Artillery Row

IPSA That Man Again

In the future, everyone will be a WAG admin for 15 groups

The creation of the Covid Recovery Group means the Parliamentary Conservative Party has now reached Critical WhatsApp Group, the point at which political scientists say new political groupings will spontaneously form every time two MPs share a lift. Things are so bad that on Radio 4 longwave, you can now get a daily five-minute report on these factions from the Met Office (“China Research Group: moderate or rough, occasionally very rough later”) known as the Whipping Forecast.

But what are the key Tory WhatsApp groups, and are YOU leading one of them? The Critic is proud to present a cut-out-and-keep* guide to the wild ganglands of Westminster.

*Tory MPs should note that this is only an expression, and should not attempt to use scissors on their iPads.

European Research Group

The original and best of the Tory factions, the ERG kept us all on the edges of our seats between 2017 and 2019 by insisting that Brexit would only mean Brexit when the Union Flag was fluttering over the Brandenburg Gate. The group takes its name from its focus on research into how the European Union works – it is vehemently opposed to such research, and determined to root out understanding wherever it finds it.

Although the ERG tends to have a party line, it can be a loose grouping. Last year frontmen Jacob Rees-Mogg and Boris Johnson decided that the best way to oppose Theresa May’s Brexit deal was to vote for it. A hardline inner group is known as the “Spartans”, after the Greek warriors who agreed to let the Persian leader Xerxes go past them at Thermopylae, before complaining a year later that they hadn’t actually read the detail of his proposal to put a border in the Aegean.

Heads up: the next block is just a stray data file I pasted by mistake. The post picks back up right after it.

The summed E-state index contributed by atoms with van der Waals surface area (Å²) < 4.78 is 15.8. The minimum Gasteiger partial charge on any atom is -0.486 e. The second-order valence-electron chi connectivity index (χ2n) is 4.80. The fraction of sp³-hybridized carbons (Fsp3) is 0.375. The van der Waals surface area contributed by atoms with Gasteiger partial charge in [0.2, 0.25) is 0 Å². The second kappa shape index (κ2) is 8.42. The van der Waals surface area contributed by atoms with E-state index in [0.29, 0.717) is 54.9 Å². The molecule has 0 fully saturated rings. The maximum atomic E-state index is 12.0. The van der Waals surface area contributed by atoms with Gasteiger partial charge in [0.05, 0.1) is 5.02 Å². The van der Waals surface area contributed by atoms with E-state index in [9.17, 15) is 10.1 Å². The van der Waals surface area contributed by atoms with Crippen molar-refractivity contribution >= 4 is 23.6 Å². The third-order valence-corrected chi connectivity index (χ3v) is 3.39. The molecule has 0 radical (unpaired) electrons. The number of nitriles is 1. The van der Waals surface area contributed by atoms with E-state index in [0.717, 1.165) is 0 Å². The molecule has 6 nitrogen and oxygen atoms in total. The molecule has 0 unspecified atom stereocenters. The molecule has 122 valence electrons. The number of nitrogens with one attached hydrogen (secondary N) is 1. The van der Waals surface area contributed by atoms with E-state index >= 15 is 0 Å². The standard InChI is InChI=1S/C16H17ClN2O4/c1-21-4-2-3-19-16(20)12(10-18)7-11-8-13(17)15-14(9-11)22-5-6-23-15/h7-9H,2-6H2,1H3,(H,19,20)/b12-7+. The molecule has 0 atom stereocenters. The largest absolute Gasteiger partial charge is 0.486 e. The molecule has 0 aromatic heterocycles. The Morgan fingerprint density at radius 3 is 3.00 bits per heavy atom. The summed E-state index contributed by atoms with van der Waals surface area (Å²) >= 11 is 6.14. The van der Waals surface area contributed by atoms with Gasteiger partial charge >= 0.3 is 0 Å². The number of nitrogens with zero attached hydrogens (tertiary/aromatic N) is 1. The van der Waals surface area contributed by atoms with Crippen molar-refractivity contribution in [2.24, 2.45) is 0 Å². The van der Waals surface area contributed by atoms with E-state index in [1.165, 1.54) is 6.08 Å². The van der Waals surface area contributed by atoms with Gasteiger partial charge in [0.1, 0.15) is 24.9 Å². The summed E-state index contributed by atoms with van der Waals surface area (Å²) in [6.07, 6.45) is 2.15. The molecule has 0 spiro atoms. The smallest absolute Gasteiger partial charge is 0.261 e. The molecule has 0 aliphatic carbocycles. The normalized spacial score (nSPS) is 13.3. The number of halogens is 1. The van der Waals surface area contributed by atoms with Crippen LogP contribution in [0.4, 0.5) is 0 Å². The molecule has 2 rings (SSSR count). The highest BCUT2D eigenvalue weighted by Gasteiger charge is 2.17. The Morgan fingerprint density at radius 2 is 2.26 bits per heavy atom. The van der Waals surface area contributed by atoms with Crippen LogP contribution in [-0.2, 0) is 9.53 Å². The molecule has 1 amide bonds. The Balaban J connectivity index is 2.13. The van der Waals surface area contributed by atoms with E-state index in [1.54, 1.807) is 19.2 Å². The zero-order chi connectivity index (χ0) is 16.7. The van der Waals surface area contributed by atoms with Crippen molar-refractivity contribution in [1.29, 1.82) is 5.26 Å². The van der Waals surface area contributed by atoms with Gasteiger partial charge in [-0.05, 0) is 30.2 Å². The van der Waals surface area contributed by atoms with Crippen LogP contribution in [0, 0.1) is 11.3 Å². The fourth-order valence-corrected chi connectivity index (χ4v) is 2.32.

Boris Research Group

Having installed Boris Johnson as prime minister last year, some Tory MPs think now might be the time to find out a bit about him. Current research topics include: “What the bloody hell has he done now?” and “Why should I get killed defending that idiot’s policy when he’ll only go and change it?”

Dom Advanced Research Projects Agency

Not strictly a Tory MP project, as he doesn’t know who any of them are, this “skunkworks” was set up inside Number 10 by Dominic Cummings. It has a staff of one, Cummings himself, after press inquiries forced its Brazilian intern, Joe Mengele, to quit. Past projects include “novel means of testing eyesight” and “is there anything Matt Hancock won’t say?” Current focus: “can I edit this blogpost in a way that no one will be able to prove?”

Rishi Research Group

The only research group to be led by the person it’s supposed to be researching, the Rishi Research Group is less of a faction, and more of a mood. With beautifully designed graphics and delicious hors d’oeuvres, the group is asking “can I get you a refill?” and “how do you feel things are going?”

Real Rishi Research Group

Made up of Dominic Cummings, Michael Gove and Dominic Raab, this outfit is mainly interested in working out how the bastard keeps getting away with it, and how to stop him. Focus: “I thought you said he’d be a patsy” and “Surely Ashcroft managed to dig something up?”

Northern Research Group

Where is it? How far is that from town? Really? Good God. Every weekend? The children could still go to school in town? Do I need my own whippet, or would one be supplied?

English Channel Research Group

Formed to support Dominic Raab during his brief stint as Brexit Secretary, this geography-focused group of Tory MPs wants answers to the questions “so we’re an island, then?” and “are you sure?”

Displacement Activity Research Group

With everything really going about as well as it could be going, these Conservatives are thinking about the issues that matter. Current topics include: “Would a Chief of Staff help?” “What colour should the backdrop be for the televised briefings?” “Could those deckchairs be better arranged?”

Research Groups Research Group

Made up of Lobby correspondents trying to keep track of the current era of political stability, the RGRG aims to find the fastest means of getting from a Tory pressing “New Group” on their phone to 400 words appearing in the paper. Asking the question: “Have you heard about Steve Baker’s latest outfit? No, the other one. No, the other other one.”

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